The other thing is…and I’m only speaking for myself…I don’t think it’s a race issue because I do think it is possible that Wilson may’ve stopped Brown for other reasons that have nothing to do with Brown being a young Black teenager. It’s possible he stopped him for jaywalking or because he heard about the alleged assault and robbery at the store Brown had been in earlier. I think those scenarios are totally plausible. It shouldn’t be assumed that Wilson encountered Brown and shot him just because he’s Black. I can certainly understand why many assume it’s racism due to so many past events, but at the same time, I believe we should be objective and wait for the facts to reveal themselves before we assume about Wilson.

    What’s going to happen in the future, if, let’s say, a Black or Hispanic or Asian person really presents as a physical threat to a police officer who just happens to be White? What if that White police officer decides they have to defend themselves or others around them—or even the alleged perpetrator? Is it always going to be assumed to be racism? Police brutality? That’s so one-sided.

    And while we’re on the topic of police brutality..yes, that’s a real issue. However, the community (any community for that matter, not based on race) is a part of the problem with “snitches get stitches” etc. So many want to point their fingers at the police, but yet ignore that the community engages in their own corrupt behavior. So just like racism can go both ways, changes with the police have to come about, but so do changes in the community.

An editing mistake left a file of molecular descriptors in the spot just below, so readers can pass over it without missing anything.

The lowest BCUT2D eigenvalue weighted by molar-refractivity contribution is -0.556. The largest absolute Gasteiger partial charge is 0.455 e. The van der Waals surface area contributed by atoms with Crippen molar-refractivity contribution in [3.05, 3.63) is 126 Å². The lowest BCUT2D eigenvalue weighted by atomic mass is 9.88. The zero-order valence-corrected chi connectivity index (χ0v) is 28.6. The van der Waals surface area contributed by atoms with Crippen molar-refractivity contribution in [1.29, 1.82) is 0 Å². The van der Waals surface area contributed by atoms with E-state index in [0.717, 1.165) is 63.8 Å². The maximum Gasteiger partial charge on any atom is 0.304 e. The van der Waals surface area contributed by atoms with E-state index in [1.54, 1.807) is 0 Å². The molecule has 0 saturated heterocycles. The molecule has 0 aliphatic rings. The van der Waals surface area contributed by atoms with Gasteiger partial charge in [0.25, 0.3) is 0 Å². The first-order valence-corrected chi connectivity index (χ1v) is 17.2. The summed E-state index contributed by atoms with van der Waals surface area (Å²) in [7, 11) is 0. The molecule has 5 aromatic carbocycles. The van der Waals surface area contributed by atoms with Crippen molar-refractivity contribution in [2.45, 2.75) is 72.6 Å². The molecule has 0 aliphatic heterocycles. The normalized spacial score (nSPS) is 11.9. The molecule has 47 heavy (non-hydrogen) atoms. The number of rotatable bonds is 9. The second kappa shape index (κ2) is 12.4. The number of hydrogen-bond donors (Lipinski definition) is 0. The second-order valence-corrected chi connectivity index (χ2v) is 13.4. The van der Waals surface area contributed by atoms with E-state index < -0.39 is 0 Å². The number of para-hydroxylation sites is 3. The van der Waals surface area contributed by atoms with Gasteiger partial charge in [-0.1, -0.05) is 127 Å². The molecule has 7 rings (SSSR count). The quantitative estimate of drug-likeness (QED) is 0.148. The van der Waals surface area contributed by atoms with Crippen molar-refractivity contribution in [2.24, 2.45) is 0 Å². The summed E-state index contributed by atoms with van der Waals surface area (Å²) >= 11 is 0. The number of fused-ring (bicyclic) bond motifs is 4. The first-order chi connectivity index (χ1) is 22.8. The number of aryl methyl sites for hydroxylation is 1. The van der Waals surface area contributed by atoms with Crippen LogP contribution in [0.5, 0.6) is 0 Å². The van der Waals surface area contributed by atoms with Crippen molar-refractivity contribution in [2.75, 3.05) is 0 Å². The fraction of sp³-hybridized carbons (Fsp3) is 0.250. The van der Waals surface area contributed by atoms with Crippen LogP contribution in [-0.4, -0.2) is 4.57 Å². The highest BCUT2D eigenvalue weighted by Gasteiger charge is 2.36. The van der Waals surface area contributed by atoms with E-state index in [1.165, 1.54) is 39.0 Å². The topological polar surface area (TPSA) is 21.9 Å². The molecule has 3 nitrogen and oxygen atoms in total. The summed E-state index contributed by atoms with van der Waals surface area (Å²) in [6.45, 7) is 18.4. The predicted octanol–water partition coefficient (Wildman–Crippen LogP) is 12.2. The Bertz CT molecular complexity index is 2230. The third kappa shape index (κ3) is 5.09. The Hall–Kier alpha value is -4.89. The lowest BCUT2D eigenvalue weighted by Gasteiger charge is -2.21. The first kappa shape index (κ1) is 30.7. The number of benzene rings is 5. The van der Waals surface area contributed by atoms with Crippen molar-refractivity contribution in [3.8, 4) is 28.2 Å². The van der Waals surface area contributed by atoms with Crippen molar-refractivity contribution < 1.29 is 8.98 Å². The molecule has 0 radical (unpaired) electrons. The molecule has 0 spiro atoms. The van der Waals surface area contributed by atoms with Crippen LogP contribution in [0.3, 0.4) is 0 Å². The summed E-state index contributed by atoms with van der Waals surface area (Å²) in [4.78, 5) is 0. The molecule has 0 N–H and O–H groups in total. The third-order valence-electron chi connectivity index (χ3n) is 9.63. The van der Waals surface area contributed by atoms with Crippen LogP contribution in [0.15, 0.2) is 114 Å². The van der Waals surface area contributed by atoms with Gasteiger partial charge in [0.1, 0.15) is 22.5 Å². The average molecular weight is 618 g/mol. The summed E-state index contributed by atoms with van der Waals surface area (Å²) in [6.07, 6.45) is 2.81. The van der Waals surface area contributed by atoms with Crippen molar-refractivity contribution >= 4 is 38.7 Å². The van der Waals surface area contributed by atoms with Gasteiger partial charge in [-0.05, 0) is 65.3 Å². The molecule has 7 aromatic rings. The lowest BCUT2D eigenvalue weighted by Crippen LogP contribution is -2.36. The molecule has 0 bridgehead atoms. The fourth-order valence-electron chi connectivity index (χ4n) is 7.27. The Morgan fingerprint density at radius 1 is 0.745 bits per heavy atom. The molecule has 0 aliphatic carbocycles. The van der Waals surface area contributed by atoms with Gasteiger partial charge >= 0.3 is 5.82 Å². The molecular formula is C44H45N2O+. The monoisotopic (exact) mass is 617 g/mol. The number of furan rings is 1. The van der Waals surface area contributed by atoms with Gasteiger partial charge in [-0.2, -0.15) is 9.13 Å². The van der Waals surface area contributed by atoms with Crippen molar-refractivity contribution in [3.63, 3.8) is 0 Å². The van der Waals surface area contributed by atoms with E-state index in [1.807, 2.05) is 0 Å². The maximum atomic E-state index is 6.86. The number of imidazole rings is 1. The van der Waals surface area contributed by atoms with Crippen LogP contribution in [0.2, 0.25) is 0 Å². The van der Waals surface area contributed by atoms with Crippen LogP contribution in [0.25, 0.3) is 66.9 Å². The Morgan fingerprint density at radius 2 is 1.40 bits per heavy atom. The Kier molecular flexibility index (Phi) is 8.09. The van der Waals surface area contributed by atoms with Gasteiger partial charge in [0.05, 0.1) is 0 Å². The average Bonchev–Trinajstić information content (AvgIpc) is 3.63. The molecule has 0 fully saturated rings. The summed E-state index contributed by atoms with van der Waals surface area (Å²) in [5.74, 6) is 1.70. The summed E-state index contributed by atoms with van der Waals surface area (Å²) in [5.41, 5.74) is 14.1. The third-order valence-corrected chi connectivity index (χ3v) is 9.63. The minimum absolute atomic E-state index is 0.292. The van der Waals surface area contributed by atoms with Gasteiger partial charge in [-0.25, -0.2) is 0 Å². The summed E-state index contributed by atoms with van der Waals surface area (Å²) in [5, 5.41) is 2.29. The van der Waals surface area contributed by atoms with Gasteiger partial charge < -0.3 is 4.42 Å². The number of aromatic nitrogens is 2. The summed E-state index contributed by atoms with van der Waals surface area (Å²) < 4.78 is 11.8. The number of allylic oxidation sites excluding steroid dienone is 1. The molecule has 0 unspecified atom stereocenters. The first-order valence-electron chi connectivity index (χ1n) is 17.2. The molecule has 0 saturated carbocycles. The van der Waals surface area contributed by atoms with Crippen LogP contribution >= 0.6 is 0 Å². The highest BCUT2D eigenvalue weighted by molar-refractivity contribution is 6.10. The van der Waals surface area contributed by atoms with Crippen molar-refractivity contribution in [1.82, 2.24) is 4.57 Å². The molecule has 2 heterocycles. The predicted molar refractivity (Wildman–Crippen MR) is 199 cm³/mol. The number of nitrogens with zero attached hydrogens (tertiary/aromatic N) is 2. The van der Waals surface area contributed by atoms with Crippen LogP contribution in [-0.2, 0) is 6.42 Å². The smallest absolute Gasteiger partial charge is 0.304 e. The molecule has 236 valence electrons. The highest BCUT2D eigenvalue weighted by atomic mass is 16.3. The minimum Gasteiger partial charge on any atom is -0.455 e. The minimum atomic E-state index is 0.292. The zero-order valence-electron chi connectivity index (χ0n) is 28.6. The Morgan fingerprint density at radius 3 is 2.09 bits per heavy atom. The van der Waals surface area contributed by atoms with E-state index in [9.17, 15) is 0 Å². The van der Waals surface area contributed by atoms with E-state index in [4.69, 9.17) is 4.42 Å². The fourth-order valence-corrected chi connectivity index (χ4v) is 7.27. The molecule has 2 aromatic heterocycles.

And if it really matters–I’m mixed. My father is White and my mother is Puerto Rican. I’ve experienced prejudice from both sides–not recently, but in my adolescence….

  2. Angela Grant
    September 15, 2014

    Reblogged this on Failure to Listen and commented:
    “However, many of us who walk around every day in black and brown bodies know full well—from personal experience and from warnings handed down by generations about how non-white people need to act in public to survive—that our country is not post-racial and won’t be for a really long time, if ever. We know that colorblindness is a dangerous myth, one that lulls some white people (and some people of color) into thinking that if we ignore race and focus on character, then everything will self-correct. “

  3. shunpwrites
    September 17, 2014

    Perhaps you don’t see the issue through the issue of “race” because you’ve haven’t had to contend with it as those who are intently impacted by it over the course of their respective lifetimes. Additionally, it is true that people of color do not possess the infrastructure and wherewithal to be “racist” however, being prejudiced as it pertains to people of color is what you are describing.

  4. Pingback: Let’s be honest, we can’t be colorblind because America is not post-racial. | Miss Sarah Radio